To fight the disease, we will need to watch ourselves carefully.  Try to stay away from people and places where it is likely to be spread.  Especially avoid potential super-spreader events, like certain political gatherings.  Know who in your personal bubble is less likely to be putting themselves in harm’s way, and self-isolate within that bubble. When you must venture out, take precautions.  Sanitize regularly; every time you have had contact with anyone or anything that is suspect, wash your hands of it.  When your “crazy uncle” tells a “Mexican” joke, tell him it’s not funny and you won’t have any part of it.  When a white acquaintance tries to “whitesplain” the BLM movement. Refuse to cooperate.

And here’s what may be the hardest part.  Wear a mask to reduce the possibility of your inadvertently spreading the disease.  Think before you speak, before you act.  If you’re about to argue with a non-white person about their described experience of being non-white in America, stop yourself; and just listen instead.  Remind yourself regularly that even the smallest droplets of racism you might unconsciously breathe into your surroundings can spread the disease.

There won’t be any vaccine any time soon.  We aren’t going to discover any miracle cure.  Herd immunity is clearly not going to happen.  The disease will be with us for a long time.  It will continue to be a drag on our society, our economy, our lives in myriad ways.  We may need to shut some things down for a while.  Some radical surgery may be needed, such as tearing down memorials to racism or racists, such as cutting irredeemable racists out of our social and political and economic systems, such as cutting our own ties with those persons or institutions that are helping to spread the disease.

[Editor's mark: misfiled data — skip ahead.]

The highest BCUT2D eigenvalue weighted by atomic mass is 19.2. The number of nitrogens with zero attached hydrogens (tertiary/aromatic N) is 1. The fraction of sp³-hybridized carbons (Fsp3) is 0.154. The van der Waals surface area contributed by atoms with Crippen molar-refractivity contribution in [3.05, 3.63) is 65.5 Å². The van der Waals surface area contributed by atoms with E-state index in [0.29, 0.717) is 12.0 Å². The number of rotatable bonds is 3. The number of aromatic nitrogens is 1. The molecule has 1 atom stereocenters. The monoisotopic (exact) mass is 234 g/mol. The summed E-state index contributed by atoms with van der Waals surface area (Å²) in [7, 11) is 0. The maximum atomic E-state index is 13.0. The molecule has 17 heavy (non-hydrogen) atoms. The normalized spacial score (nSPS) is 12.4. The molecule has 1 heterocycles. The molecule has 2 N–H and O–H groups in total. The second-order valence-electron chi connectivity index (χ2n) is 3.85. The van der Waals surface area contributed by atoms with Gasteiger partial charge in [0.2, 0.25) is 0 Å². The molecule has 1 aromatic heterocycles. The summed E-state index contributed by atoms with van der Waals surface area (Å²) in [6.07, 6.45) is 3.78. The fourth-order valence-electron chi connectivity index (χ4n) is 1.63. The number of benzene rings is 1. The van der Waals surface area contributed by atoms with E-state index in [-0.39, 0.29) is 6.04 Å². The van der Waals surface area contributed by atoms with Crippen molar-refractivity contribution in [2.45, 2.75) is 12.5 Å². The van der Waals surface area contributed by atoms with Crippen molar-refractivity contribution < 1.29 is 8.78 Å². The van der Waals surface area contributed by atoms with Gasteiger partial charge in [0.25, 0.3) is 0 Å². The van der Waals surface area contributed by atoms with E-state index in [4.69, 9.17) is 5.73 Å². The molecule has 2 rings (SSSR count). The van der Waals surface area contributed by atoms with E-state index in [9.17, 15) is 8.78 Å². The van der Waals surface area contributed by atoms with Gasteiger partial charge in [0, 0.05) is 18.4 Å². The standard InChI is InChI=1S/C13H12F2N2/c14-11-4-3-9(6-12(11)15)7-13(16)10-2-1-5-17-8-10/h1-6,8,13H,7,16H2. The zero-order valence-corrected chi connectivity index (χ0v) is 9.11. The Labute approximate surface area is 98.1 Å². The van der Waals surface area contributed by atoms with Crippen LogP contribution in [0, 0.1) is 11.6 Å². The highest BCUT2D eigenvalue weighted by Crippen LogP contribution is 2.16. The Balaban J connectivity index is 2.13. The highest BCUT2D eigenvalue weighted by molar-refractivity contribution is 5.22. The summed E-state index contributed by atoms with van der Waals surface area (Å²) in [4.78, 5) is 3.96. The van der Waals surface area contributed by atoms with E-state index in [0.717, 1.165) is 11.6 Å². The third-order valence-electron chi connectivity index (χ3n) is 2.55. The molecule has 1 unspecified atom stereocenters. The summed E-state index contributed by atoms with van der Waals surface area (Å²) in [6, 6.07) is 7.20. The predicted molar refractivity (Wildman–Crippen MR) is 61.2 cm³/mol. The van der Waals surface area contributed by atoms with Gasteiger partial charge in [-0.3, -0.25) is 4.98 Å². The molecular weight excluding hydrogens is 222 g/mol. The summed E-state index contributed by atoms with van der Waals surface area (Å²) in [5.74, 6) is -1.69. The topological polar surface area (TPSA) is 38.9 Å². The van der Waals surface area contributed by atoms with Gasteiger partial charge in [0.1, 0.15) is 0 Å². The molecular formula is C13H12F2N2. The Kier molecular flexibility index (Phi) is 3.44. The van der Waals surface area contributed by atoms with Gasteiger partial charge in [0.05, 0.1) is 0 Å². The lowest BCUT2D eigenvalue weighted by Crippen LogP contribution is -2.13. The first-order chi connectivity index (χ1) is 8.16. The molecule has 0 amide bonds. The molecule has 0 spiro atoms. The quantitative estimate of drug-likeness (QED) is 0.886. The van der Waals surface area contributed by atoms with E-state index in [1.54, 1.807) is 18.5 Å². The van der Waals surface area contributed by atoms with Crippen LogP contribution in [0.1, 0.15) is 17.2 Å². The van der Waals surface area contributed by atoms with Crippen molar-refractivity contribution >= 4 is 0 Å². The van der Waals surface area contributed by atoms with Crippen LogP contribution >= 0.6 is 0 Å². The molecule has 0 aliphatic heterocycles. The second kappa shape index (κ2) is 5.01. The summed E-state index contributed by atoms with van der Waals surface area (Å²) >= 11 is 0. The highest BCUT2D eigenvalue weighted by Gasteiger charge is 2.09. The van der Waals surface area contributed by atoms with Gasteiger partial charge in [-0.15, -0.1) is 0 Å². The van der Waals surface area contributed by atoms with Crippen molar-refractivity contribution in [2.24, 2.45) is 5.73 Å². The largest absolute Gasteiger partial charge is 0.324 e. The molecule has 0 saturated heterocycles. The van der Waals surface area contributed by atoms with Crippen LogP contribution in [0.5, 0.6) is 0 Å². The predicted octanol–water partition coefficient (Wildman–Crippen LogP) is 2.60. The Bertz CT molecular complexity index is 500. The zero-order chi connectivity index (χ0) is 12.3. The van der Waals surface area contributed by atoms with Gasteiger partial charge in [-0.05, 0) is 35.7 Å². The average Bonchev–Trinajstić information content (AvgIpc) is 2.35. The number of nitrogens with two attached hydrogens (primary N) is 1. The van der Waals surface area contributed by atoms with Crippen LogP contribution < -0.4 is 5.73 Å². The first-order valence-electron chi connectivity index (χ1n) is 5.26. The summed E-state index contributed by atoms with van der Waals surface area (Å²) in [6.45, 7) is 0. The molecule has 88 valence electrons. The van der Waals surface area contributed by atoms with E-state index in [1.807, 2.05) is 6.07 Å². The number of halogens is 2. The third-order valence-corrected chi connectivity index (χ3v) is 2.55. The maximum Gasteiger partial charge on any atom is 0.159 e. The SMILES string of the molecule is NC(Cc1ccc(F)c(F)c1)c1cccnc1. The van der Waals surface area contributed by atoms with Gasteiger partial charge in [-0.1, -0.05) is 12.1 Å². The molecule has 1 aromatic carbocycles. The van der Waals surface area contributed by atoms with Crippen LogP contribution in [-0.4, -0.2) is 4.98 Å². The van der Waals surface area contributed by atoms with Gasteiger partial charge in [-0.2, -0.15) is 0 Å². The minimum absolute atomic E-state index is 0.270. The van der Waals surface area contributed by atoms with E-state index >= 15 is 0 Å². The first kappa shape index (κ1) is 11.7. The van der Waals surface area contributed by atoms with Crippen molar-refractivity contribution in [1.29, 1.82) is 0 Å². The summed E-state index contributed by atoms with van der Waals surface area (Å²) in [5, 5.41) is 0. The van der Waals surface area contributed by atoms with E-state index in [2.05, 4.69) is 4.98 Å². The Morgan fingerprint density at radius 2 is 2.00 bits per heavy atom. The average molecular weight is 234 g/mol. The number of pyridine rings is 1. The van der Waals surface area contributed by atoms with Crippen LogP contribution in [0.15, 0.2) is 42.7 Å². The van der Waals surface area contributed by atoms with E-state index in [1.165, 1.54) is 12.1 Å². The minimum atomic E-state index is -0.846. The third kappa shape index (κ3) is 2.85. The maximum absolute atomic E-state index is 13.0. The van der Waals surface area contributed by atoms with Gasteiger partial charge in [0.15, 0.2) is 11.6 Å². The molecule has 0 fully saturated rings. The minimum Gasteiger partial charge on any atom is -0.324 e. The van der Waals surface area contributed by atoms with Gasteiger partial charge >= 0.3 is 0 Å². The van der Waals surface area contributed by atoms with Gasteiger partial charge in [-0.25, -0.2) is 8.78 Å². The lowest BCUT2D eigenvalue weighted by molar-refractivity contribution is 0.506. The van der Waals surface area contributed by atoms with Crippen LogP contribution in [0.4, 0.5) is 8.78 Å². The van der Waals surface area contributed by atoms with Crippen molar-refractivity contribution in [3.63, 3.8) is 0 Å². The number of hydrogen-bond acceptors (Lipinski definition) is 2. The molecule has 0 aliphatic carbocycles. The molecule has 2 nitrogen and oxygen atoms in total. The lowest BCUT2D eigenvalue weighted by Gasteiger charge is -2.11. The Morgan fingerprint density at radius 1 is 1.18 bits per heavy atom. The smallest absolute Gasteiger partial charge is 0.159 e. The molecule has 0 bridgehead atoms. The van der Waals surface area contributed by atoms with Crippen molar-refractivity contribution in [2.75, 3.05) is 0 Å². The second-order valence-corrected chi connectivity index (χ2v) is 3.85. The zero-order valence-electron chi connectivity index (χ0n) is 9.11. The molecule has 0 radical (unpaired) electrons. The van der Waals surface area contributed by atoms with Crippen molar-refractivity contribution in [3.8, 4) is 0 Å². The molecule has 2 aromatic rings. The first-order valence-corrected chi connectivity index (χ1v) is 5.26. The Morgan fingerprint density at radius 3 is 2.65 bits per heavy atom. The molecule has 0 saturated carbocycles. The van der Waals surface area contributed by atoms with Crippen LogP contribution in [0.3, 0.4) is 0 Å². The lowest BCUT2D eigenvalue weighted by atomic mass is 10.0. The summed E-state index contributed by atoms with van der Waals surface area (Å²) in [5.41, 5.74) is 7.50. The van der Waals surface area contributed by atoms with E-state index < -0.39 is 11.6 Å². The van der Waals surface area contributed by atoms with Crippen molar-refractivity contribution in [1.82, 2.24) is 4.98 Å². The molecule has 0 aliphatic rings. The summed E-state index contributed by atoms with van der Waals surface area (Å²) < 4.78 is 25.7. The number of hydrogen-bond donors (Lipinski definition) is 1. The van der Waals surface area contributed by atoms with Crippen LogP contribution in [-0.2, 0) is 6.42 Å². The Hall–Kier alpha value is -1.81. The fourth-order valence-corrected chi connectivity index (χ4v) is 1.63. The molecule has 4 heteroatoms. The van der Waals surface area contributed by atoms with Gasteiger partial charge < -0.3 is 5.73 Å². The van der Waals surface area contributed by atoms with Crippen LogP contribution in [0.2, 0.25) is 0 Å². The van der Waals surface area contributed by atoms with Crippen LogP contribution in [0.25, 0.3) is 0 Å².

But the first, and most important step is to recognize both the severity and the inevitability of the disease itself, and to take responsibility for our own part in it.  The second step is to take whatever action we can to root it out and deal with it both within ourselves and within the culture.  The third step is to demand the kinds of systemic, institutionalized, and culturally normative changes that will be necessary to someday eradicate the disease.  And all of these steps need to be taken simultaneously.

Now let me reiterate.  I’m a white American male in my seventies.  I am, by definition, a carrier of the disease.  It is my responsibility to do whatever I can to treat the disease in myself, reduce the spread of it to others, and advocate for treatments now and a cure in the future.

I can’t be certain, of course, that I am speaking for anyone else, or reflecting a perspective that others will find useful, or even valid.  What I am certain of is that if I don’t say something, do something, try something, then I will never fully recover.  And if we, none of us, do, say, or try, then there is a real possibility that the disease will prove terminal for us all.